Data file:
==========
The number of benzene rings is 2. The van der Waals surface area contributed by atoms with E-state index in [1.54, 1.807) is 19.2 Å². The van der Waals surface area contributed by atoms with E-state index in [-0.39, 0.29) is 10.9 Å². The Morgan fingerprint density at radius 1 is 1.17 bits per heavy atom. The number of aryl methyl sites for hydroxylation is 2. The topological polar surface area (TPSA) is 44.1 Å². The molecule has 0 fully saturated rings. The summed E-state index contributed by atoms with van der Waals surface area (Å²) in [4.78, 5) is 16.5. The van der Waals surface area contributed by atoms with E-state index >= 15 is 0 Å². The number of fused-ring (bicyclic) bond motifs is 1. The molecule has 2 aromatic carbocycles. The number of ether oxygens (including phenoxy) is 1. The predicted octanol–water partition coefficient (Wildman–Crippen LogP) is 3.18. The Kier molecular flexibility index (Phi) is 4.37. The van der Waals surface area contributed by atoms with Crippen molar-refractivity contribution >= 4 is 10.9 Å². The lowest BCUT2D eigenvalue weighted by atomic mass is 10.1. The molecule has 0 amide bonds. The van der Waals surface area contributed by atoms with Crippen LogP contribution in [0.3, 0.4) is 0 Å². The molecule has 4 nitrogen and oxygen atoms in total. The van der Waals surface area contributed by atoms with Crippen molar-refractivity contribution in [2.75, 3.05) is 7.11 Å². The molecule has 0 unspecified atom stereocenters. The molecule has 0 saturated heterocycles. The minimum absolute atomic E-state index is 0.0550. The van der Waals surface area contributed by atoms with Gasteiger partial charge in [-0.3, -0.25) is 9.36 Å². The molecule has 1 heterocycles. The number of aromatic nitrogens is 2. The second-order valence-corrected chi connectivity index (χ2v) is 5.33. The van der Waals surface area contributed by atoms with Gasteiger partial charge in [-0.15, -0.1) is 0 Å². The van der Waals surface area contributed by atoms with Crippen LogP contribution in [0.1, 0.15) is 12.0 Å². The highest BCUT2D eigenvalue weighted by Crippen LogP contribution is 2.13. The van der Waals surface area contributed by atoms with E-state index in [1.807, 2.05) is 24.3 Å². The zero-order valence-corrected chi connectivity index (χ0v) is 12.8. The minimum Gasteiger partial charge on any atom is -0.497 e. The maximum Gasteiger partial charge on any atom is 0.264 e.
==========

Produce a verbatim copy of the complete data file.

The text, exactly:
The number of benzene rings is 2. The van der Waals surface area contributed by atoms with E-state index in [1.54, 1.807) is 19.2 Å². The van der Waals surface area contributed by atoms with E-state index in [-0.39, 0.29) is 10.9 Å². The Morgan fingerprint density at radius 1 is 1.17 bits per heavy atom. The number of aryl methyl sites for hydroxylation is 2. The topological polar surface area (TPSA) is 44.1 Å². The molecule has 0 fully saturated rings. The summed E-state index contributed by atoms with van der Waals surface area (Å²) in [4.78, 5) is 16.5. The van der Waals surface area contributed by atoms with E-state index >= 15 is 0 Å². The number of fused-ring (bicyclic) bond motifs is 1. The molecule has 2 aromatic carbocycles. The number of ether oxygens (including phenoxy) is 1. The predicted octanol–water partition coefficient (Wildman–Crippen LogP) is 3.18. The Kier molecular flexibility index (Phi) is 4.37. The van der Waals surface area contributed by atoms with Crippen molar-refractivity contribution >= 4 is 10.9 Å². The lowest BCUT2D eigenvalue weighted by atomic mass is 10.1. The molecule has 0 amide bonds. The van der Waals surface area contributed by atoms with Crippen LogP contribution in [0.3, 0.4) is 0 Å². The molecule has 4 nitrogen and oxygen atoms in total. The van der Waals surface area contributed by atoms with Crippen molar-refractivity contribution in [2.75, 3.05) is 7.11 Å². The molecule has 0 unspecified atom stereocenters. The molecule has 0 saturated heterocycles. The minimum absolute atomic E-state index is 0.0550. The van der Waals surface area contributed by atoms with Gasteiger partial charge in [-0.3, -0.25) is 9.36 Å². The molecule has 1 heterocycles. The number of aromatic nitrogens is 2. The second-order valence-corrected chi connectivity index (χ2v) is 5.33. The van der Waals surface area contributed by atoms with Gasteiger partial charge in [-0.15, -0.1) is 0 Å². The van der Waals surface area contributed by atoms with Crippen LogP contribution in [0.1, 0.15) is 12.0 Å². The highest BCUT2D eigenvalue weighted by Crippen LogP contribution is 2.13. The van der Waals surface area contributed by atoms with E-state index in [1.807, 2.05) is 24.3 Å². The zero-order valence-corrected chi connectivity index (χ0v) is 12.8. The minimum Gasteiger partial charge on any atom is -0.497 e. The maximum Gasteiger partial charge on any atom is 0.264 e.